The potential effects of future climate change on the frequency of heavy lake-effect snowstorms in the Lake Erie snowbelt were assessed using recent transient simulations from two General Circulation Models (GCMs): the second-generation Hadley Centre (HadCM2) and the first generation Canadian Climate Centre (CGCM1) coupled ocean-atmosphere models. An analysis of historical heavy lake-effect snowstorms identified six weather conditions to be closely related to heavy lake-effect snowstorm occurrence: surface wind speed > 6 m/s, surface wind direction of south southwest to west northwest, surface air temperature in the range of -10°C to 0°C, lake surface to air temperature difference > 7°C, lower tropospheric stability (T lake - 850 > 15°C) and a highly amplified middle tropospheric wave train. These criteria were applied to daily grid point data from the GCMs for two periods, the late 20th Century and the late 21st Century, to determine the relative frequency with which heavy lake-effect conditions were predicted. Surface conditions favorable for heavy lake-effect snow decreased in frequency by 50% and 90% for the HadCM2 and CGCM1, respectively, by the late 21st Century. This reduction was due almost entirely to a decrease in the number of occurrences of surface air temperature in the range of -10 to 0°C, which in turn was the result of an increase in average winter air temperatures. Other surface conditions favorable for lake-effect snow occurred at about the same frequency in the late 21st Century as in the late 20th Century, suggesting that lake-effect rain events may replace lake-effect snow events. Changes in the middle tropospheric wave train were also noted in both models. However, there were sizable biases in the simulation of the present-day climate, raising questions about the validity of the future projections.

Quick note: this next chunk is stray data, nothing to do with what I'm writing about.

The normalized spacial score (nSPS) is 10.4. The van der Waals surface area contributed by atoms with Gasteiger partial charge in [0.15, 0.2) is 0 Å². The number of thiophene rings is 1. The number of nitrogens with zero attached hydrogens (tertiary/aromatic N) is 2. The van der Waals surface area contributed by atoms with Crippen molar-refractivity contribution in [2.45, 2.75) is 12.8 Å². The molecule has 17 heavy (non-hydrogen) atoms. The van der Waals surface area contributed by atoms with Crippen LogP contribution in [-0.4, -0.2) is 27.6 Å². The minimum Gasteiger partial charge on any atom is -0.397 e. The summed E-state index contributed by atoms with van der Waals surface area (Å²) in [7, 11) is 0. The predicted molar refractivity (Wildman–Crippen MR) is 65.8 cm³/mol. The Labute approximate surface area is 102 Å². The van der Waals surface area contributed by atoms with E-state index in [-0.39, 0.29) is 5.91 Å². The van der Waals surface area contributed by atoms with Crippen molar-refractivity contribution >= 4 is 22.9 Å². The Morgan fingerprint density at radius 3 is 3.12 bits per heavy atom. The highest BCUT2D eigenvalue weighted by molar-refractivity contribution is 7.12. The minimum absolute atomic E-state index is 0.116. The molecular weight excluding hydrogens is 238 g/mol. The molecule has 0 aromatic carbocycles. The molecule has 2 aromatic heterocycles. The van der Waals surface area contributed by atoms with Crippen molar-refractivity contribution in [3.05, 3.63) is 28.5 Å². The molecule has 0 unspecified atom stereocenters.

- Climate change
- Lake Erie
ASJC Scopus subject areas
- Ecology, Evolution, Behavior and Systematics
- Aquatic Science